Wrong-Headed Cure for Reducing Healthcare Costs

As the debate about how to reduce healthcare costs rages on, Jeffrey Singer, a general surgeon in Phoenix and Cato Institute adjunct scholar, has published an opinion piece in the Wall Street Journal. “The Man Who Was Treated for $17,000 Less” chronicles how the surgeon “saved” the patient, with a low-cost indemnity type of health insurance policy, $17,000 by pretending that he was uninsured, self-pay. It is a wrong-headed cure for reducing healthcare costs.

healthcare - head in the sandDr. Singer concludes among other things that it is the third-party payment system that interferes with true price competition, so market clearing prices can’t develop. He goes on to chastise Obamacare for expanding the role of the third party and practically eliminating the role of the patient in the delivery of health care.

On the face of it, Dr. Singer’s arguments to diminish the role of third-party payers seem compelling. After all, by bypassing the insurance company the patient paid only $3,000 when he was asked to pay $20,000 upfront. But that’s like saying, “I saved $17,000 by not buying a Rolex I didn’t need.” Based on the examination of assumptions and facts, I contend that Dr. Singer’s arguments are hollow and his conclusions are erroneous.

By Dr. Singer’s own admission, the true price for the procedure was $3,000, and at that price “none of the providers was losing money on my patient.” Why on earth then the providers and the hospital felt compelled to mark up the price to $23,000 for this unsuspecting patient? Could it have something to do with the fact that the insurance policy had no provider-network requirements or preferred-hospital requirements?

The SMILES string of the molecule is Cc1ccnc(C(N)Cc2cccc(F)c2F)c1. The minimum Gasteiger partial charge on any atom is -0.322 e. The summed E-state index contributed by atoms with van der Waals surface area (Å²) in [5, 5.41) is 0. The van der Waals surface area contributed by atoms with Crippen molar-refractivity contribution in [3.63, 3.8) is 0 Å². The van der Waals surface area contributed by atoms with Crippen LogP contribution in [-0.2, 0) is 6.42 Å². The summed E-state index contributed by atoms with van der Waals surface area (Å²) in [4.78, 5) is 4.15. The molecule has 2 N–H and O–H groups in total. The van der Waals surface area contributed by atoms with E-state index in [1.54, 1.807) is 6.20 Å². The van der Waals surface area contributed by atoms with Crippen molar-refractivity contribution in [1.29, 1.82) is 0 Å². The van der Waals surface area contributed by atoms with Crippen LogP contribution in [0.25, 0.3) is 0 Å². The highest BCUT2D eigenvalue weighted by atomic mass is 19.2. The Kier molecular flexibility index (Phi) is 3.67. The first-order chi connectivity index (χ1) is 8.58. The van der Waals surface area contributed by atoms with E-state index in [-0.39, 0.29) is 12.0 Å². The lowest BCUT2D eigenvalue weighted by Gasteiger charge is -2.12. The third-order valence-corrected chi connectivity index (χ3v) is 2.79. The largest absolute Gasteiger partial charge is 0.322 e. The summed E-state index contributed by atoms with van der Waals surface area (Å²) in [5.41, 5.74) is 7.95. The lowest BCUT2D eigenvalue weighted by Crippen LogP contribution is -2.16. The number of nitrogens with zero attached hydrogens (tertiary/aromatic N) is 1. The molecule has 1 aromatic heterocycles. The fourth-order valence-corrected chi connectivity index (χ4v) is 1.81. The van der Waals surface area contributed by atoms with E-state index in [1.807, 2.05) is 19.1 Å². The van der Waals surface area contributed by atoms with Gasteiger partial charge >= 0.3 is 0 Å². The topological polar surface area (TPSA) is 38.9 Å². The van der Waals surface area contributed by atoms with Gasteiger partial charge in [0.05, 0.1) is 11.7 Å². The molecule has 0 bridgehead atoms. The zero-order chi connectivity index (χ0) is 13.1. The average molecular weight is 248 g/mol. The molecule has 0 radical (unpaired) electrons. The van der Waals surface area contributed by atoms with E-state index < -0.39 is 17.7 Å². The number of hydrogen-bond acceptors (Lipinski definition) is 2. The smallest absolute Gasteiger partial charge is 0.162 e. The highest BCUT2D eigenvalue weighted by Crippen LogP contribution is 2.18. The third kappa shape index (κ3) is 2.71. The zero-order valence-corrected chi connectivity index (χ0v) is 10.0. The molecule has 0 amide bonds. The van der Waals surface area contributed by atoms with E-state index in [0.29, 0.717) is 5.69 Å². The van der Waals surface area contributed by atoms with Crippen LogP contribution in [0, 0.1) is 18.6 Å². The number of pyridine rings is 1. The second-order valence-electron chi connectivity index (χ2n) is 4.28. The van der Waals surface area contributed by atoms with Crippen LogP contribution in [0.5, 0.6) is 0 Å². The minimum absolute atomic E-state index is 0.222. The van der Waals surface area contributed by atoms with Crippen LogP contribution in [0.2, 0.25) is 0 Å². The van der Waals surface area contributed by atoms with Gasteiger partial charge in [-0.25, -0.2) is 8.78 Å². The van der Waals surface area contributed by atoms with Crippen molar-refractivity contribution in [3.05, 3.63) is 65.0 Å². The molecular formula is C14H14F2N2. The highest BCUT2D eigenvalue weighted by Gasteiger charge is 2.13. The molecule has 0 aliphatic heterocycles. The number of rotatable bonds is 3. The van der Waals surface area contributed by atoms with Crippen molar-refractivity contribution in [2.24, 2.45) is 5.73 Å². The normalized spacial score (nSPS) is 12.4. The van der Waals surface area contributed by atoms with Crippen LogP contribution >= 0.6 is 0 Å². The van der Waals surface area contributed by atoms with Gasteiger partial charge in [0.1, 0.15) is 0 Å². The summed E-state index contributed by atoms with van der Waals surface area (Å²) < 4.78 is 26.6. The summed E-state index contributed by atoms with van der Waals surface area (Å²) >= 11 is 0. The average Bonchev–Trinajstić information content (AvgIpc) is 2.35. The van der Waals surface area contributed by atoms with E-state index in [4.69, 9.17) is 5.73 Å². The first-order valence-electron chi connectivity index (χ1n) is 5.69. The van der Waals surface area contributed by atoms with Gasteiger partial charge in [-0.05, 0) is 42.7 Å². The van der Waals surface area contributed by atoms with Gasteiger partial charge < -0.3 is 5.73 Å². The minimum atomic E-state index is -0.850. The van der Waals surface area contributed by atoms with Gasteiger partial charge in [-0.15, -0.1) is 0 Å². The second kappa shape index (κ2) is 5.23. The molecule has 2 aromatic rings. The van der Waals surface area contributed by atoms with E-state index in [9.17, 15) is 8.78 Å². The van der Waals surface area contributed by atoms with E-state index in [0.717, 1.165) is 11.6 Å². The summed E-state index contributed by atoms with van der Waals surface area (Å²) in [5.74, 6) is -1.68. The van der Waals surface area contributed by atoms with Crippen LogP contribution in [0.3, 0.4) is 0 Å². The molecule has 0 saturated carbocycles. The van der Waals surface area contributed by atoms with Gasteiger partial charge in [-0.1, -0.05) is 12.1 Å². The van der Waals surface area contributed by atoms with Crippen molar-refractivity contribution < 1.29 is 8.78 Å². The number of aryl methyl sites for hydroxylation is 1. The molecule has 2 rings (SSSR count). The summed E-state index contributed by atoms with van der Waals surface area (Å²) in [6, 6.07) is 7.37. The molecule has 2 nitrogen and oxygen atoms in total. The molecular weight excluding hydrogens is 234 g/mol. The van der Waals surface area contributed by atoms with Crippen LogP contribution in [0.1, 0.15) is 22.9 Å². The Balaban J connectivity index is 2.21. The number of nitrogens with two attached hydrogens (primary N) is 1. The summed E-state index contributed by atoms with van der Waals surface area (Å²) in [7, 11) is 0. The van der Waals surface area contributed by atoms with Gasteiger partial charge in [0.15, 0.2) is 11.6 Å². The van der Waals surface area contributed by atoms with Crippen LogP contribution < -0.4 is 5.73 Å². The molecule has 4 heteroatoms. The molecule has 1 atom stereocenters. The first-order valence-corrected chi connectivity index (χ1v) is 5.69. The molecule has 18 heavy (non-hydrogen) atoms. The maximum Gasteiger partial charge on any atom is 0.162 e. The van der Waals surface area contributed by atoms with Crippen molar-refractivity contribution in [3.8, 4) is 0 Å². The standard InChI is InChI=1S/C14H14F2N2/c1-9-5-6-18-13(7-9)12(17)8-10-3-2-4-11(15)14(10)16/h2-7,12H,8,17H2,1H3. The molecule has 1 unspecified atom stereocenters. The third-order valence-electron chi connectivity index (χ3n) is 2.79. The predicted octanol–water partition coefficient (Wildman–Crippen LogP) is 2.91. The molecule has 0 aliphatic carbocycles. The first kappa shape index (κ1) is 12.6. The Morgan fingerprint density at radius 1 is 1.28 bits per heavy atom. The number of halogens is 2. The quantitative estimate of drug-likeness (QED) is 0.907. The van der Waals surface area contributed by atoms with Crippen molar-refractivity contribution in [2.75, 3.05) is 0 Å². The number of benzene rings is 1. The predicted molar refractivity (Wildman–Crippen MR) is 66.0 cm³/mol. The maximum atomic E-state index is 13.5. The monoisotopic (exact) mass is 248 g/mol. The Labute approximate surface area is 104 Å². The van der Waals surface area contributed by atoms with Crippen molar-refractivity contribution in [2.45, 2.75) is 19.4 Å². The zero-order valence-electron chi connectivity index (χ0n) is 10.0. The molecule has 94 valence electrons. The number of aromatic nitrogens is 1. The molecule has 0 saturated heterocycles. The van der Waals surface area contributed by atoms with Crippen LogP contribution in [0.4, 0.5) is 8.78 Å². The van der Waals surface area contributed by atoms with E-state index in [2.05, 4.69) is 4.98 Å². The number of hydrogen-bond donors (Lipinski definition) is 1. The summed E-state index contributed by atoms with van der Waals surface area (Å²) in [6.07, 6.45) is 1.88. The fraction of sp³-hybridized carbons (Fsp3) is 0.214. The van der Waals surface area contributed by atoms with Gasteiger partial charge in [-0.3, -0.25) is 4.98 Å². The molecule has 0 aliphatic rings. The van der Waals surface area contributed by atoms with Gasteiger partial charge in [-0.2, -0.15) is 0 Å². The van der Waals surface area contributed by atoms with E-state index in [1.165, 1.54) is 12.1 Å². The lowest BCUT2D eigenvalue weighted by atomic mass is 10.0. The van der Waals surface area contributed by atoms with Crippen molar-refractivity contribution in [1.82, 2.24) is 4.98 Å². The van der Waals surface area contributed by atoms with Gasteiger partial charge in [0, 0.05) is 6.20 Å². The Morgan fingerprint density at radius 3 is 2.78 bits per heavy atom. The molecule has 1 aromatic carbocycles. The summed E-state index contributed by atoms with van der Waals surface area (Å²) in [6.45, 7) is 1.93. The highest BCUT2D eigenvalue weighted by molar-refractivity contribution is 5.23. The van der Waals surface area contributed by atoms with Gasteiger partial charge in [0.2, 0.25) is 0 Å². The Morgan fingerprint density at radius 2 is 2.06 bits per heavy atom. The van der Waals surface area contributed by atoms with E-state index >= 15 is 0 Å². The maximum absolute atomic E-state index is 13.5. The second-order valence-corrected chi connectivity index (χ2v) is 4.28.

These absurd markups saw the light of day, when Medicare released hospital billing data and outpatient services data this summer. As reported in The Arizona Republic, for every $4 charged to Medicare, Arizona hospitals collected $1 from the federal health program for those 65 and older. My own analysis showed that New Jersey had a markup of 6.2 times and the prices were marked up by 5.4 times on average in California relative to what Medicare actually paid.

Contrary to the statements made by the hospitals and providers claiming that charges don’t matter because Medicare doesn’t actually pay them, Dr. Singer’s example clearly shows that anyone without the enormous purchasing power of Medicare or a third party behind them is highly susceptible to these astronomical charges. In other words, Dr. Singer justifies the role of third parties with his own example.

I agree with Dr. Singer that when patients are directly involved in their own healthcare decisions, they are more accountable. However, another major flaw in his argument is the utopian assumption that all patients have the medical and financial knowledge, cost and utilization data, the necessary time, wherewithal, and ability to analyze and negotiate every healthcare expense on literally thousands of diagnoses codes on the basis of quality, outcomes, and price. If Dr. Singer hadn’t gone to bat for this patient, could this patient have accomplished all of what Dr. Singer did on his behalf by himself in today’s system?

If we are truly going to bend the healthcare cost curve down, among other things we must first shine the light on incomprehensible, nationwide markups that have become the norm. As a start, maybe Dr. Singer can start by quoting to all patients regardless of their insurance status the price he actually accepted instead of the “more than enough” $2,500 list price.

If the hospitals and providers accepted and published what Medicare pays as the “standard” price, instead of marking it up 5-7 times, it would automatically diminish the role of third-party payers.  The payers will no longer have to play the game of chicken with the hospitals. And the unsuspecting patients—insured, underinsured, or uninsured—will no longer be caught in the crossfire.

7 thoughts on “Wrong-Headed Cure for Reducing Healthcare Costs

  1. Paul Randall

    You are wrong.
    “Dr. Singer justifies the role of third parties with his own example.”

    Your comment conflates Medicare a single payer system with private insurance 3rd party payers. They are by definition not the same thing.